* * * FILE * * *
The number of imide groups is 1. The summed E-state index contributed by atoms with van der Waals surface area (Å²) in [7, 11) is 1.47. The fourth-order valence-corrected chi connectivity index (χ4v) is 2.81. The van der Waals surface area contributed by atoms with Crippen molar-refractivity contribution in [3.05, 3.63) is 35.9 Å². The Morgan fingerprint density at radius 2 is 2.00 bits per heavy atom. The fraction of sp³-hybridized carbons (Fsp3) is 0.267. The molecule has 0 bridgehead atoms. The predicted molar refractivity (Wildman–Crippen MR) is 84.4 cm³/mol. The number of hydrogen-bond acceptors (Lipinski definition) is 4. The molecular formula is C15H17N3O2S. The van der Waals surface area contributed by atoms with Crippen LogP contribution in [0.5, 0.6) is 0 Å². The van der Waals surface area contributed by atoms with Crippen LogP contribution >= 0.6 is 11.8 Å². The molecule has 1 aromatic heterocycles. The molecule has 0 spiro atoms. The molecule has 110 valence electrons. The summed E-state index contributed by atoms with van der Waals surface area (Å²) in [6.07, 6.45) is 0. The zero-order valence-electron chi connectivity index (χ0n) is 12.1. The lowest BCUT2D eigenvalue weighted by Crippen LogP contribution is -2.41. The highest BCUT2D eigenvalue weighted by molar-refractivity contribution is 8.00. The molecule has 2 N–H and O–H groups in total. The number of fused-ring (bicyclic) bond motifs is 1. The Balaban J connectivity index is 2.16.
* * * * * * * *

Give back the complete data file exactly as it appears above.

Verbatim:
The number of imide groups is 1. The summed E-state index contributed by atoms with van der Waals surface area (Å²) in [7, 11) is 1.47. The fourth-order valence-corrected chi connectivity index (χ4v) is 2.81. The van der Waals surface area contributed by atoms with Crippen molar-refractivity contribution in [3.05, 3.63) is 35.9 Å². The Morgan fingerprint density at radius 2 is 2.00 bits per heavy atom. The fraction of sp³-hybridized carbons (Fsp3) is 0.267. The molecule has 0 bridgehead atoms. The predicted molar refractivity (Wildman–Crippen MR) is 84.4 cm³/mol. The number of hydrogen-bond acceptors (Lipinski definition) is 4. The molecular formula is C15H17N3O2S. The van der Waals surface area contributed by atoms with Crippen LogP contribution in [0.5, 0.6) is 0 Å². The van der Waals surface area contributed by atoms with Crippen LogP contribution >= 0.6 is 11.8 Å². The molecule has 1 aromatic heterocycles. The molecule has 0 spiro atoms. The molecule has 110 valence electrons. The summed E-state index contributed by atoms with van der Waals surface area (Å²) in [6.07, 6.45) is 0. The zero-order valence-electron chi connectivity index (χ0n) is 12.1. The lowest BCUT2D eigenvalue weighted by Crippen LogP contribution is -2.41. The highest BCUT2D eigenvalue weighted by molar-refractivity contribution is 8.00. The molecule has 2 N–H and O–H groups in total. The number of fused-ring (bicyclic) bond motifs is 1. The Balaban J connectivity index is 2.16.